In many cases, the need for a valuation expert is obvious and inescapable, which raises the question of how to choose and use an expert to the best advantage for a legal argument. Recent case law offers some tips in answer to this question.
It doesn’t pay to skimp.
In Villaje del Rio, Ltd. V. Colina, L.P., 2009 WL 1606431 (W.D. Tex.) (June 8, 2009), the developer/plaintiff tried to cut costs by designating himself an expert to testify in regards to the value of his own real estate project, and supplemented his own with two experts’ testimony, based on appraisals they prepared in connection with the project’s financing, two years prior to the insolvency at issue. The court struck the appraisal experts for their failure to consider the relevant facts and data of the actual insolvency, and the plaintiff as well, saying, “lay testimony results from a process of reasoning familiar in everyday life, while expert testimony results from a process of reasoning which can be mastered only by specialists in the field.”
A cost efficient compromise.
Although a plaintiff often has no choice but to present an expert, the defendant may have other options. In Sossikian v. Ennis, 2009 WL 2106106 (Cal. App. 1 Dist.) (July 16, 2009) (unpublished), the defendant found an ideal solution, by using an expert for rebuttal purposes only to discredit the damages evidence offered by the plaintiff’s expert. This choice left the jury with no basis for a damages award and they awarded $42,182 on the plaintiff’s $800,000 claim.
Who is qualified?
When you make the decision to incur the cost of an expert, you want to make sure it’s the right one. In MDG Internat’l v. Australian Gold, Inc., 2009 WL 1916728 (S.D. Ind.) (June 29, 2009), an otherwise “supremely qualified” expert failed to satisfy the requirements of the Federal Rules of Evidence and Daubert. The expert, a professor of accounting and chair of an accredited MBA program deeply experienced in valuing public companies, was engaged to value a private company. The court concluded that he lacked the requisite “knowledge, skill, experience, training, or education” to testify regarding the value of the closely held business at issue, and went on to find that the expert’s opinions and methodologies were riddled with deficiencies. “Expert” is not broadly defined. It is critical to engage someone experienced in the particular issue of the case.
Of course, there are always outlier situations.
Chick-Fil-A v. CFT Development, LLC, 2009 WL 1754058 (M.D. Fla.) (June 18, 2009) is one such case. At issue was whether Panda Express (the defendant), which was proposed to be built next to a Chick-Fil-A, would derive 25% or more of its gross sales from the sale of chicken (and thus be enjoined from opening under a restrictive covenant on the property). The plaintiff’s and defendant’s experts proposed alternative methods of calculating the 25%, and both parties filed Daubert motions, claiming the other’s expert was unreliable or irrelevant. In the absence of any precedents (legal or accounting) on how to calculate the percentage of sales from chicken (for example, does it include non-chicken ingredients in a chicken dish?), the court permitted both experts to testify, saying that “the certainty and correctness will be tested through cross-examination and presentation of contrary evidence.”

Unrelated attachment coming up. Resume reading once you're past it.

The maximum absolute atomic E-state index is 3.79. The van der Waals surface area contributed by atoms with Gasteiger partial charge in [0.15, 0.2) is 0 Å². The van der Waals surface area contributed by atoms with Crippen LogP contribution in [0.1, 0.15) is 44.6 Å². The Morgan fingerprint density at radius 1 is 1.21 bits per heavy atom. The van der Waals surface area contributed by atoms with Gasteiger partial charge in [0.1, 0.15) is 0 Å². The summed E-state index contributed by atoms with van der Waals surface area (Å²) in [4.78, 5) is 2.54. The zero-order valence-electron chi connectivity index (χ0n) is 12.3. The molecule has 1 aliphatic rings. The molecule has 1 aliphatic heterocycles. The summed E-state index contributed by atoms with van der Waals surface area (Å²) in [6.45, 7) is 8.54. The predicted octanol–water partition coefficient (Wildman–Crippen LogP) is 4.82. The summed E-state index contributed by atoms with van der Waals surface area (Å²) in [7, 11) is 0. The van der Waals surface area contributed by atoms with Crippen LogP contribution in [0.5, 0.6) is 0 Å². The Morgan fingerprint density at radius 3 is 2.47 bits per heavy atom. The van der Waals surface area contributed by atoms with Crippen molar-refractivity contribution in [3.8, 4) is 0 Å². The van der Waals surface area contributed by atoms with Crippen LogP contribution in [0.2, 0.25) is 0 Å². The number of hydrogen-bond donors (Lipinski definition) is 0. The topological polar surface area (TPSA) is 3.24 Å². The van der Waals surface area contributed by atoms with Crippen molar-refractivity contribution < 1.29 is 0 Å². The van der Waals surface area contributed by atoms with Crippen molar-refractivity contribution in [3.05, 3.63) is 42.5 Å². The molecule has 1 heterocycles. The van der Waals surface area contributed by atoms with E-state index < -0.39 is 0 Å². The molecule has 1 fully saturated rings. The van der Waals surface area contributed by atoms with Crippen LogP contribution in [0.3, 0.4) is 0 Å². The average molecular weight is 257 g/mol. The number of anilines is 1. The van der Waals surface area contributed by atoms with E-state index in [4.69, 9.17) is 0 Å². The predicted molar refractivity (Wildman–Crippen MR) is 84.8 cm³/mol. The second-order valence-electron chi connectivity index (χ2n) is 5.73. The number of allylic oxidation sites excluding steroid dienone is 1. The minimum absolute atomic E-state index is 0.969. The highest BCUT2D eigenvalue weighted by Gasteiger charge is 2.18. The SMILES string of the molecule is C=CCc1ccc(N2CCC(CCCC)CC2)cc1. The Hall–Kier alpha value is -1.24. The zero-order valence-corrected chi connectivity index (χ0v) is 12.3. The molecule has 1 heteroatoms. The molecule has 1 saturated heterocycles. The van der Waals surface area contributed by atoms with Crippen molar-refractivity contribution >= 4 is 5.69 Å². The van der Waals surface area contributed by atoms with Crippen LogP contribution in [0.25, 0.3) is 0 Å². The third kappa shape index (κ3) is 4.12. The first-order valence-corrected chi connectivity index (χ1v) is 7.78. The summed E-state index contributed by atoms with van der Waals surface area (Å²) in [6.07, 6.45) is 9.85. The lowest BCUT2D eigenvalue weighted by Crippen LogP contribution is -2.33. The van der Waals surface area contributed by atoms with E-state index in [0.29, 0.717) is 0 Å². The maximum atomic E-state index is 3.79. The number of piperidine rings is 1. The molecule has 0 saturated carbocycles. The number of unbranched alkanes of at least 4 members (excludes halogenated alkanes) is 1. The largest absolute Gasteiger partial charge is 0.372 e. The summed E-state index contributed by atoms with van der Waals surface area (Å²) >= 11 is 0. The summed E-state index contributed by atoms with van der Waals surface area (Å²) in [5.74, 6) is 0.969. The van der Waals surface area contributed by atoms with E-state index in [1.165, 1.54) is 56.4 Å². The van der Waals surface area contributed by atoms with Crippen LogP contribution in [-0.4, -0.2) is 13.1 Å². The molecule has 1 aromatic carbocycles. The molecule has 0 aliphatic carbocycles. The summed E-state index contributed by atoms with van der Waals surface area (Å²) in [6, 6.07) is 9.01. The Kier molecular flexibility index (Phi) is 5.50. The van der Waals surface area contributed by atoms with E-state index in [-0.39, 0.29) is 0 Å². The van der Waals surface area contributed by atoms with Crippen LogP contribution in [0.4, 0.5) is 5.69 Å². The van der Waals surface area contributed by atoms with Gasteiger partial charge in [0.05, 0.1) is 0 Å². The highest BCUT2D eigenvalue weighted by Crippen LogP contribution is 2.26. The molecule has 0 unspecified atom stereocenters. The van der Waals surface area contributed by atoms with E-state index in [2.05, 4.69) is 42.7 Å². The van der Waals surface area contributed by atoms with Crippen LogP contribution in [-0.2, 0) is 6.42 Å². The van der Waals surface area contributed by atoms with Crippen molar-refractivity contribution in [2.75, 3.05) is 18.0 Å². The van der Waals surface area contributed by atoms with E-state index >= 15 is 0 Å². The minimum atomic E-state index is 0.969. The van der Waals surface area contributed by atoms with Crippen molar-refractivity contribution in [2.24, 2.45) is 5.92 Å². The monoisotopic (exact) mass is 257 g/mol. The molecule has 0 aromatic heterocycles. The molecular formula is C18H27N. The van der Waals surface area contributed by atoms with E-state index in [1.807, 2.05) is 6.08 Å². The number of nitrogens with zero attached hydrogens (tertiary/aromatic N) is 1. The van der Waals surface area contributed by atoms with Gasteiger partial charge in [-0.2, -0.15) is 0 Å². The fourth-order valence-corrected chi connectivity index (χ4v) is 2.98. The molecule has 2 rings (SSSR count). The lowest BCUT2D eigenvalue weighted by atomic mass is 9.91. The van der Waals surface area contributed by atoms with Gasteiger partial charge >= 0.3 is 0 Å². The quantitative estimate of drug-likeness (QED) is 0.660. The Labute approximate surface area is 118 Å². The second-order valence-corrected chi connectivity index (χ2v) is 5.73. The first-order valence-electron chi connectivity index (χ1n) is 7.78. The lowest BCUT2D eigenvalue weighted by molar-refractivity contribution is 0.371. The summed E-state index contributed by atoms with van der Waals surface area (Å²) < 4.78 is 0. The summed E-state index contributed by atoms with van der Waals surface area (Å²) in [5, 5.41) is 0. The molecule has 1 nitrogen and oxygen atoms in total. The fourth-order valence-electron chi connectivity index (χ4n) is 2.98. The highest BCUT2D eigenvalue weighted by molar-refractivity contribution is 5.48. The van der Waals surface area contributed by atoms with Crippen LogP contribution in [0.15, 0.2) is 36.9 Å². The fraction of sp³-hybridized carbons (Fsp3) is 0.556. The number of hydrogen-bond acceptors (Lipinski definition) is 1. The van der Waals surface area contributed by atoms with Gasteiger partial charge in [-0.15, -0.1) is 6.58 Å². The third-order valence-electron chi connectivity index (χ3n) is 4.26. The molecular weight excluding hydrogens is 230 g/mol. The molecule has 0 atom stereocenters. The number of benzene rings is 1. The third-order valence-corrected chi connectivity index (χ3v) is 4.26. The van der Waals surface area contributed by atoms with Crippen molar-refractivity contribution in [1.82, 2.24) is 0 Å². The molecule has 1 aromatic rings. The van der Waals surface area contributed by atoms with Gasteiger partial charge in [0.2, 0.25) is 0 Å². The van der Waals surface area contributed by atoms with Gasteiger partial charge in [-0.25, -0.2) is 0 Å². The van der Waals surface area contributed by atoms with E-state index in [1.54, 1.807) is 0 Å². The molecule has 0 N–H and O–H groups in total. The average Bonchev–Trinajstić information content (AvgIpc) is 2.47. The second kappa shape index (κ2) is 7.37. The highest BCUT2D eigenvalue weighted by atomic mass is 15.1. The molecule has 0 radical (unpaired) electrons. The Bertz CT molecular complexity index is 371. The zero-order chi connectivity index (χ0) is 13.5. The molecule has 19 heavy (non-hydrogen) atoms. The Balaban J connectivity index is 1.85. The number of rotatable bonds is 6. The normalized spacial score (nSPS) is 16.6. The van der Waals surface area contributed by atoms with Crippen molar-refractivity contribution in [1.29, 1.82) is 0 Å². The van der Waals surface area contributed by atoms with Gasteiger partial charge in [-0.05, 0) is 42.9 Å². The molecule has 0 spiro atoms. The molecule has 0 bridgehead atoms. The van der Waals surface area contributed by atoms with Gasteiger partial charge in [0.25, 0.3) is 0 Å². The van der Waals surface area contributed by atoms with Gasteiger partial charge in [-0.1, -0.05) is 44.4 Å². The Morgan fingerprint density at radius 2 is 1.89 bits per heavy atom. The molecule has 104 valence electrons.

Not all experts face the Daubert test.
Certain states continue to use a hybrid of that new federal rule and their own standard, based on the so-called Frye rule (from Frye v. United States, 54 App. D.C. 46 (1923)), even though Daubert overruled that case. The Frye test requires that an expert’s opinion derive from a principle that is “sufficiently established to have gained general acceptance in the particular field in which it belongs.” This was the test used by the court in 8000 Maryland LLC v. Huntleigh Financial Services, Inc., 2009 WL 2144895 (Mo. App. E.D.) (July 21, 2009). There the court of appeals affirmed that the plaintiff’s expert, a CPA/ABV, ASA, CVA with a master’s degree in finance and twenty-five years experience valuing public and private companies, had based her conclusions on facts and data reasonably relied on by similar experts.
Watch your expert’s language.
You’ve hired an expert. They’ve passed the hurdle of court acceptance. They give their opinion. It goes without saying (or does it?) that that opinion needs to be powerful, well presented, and not based on speculation. In Lucent Technologies, Inc. v. Gateway, Inc., 2009 WL 2902044 (C.A. Fed.) (Sept. 11, 2009), the plaintiff’s expert’s patent damages calculation, which resulted in a jury award of $358 million, was thrown out (and the jury award reversed), based largely on the expert’s testimony that to calculate a lump-sum amount (of damages), the parties might start by looking at the running royalty “and then speculating as to the extent of the future use” (emphasis by court). Perhaps it was semantics, (the expert might just as easily have said “estimate”), but the court held that what it dubbed the “lump sum speculation theory” improperly suggested guesswork, not rigorous analysis. The court went on to bolster its decision, finding that the expert’s comparables had no probative value, as the technology at issue was unique and difficult to compare meaningfully.
The bottom line: it pays to hire an expert, but be sure it’s the right expert doing the best job possible.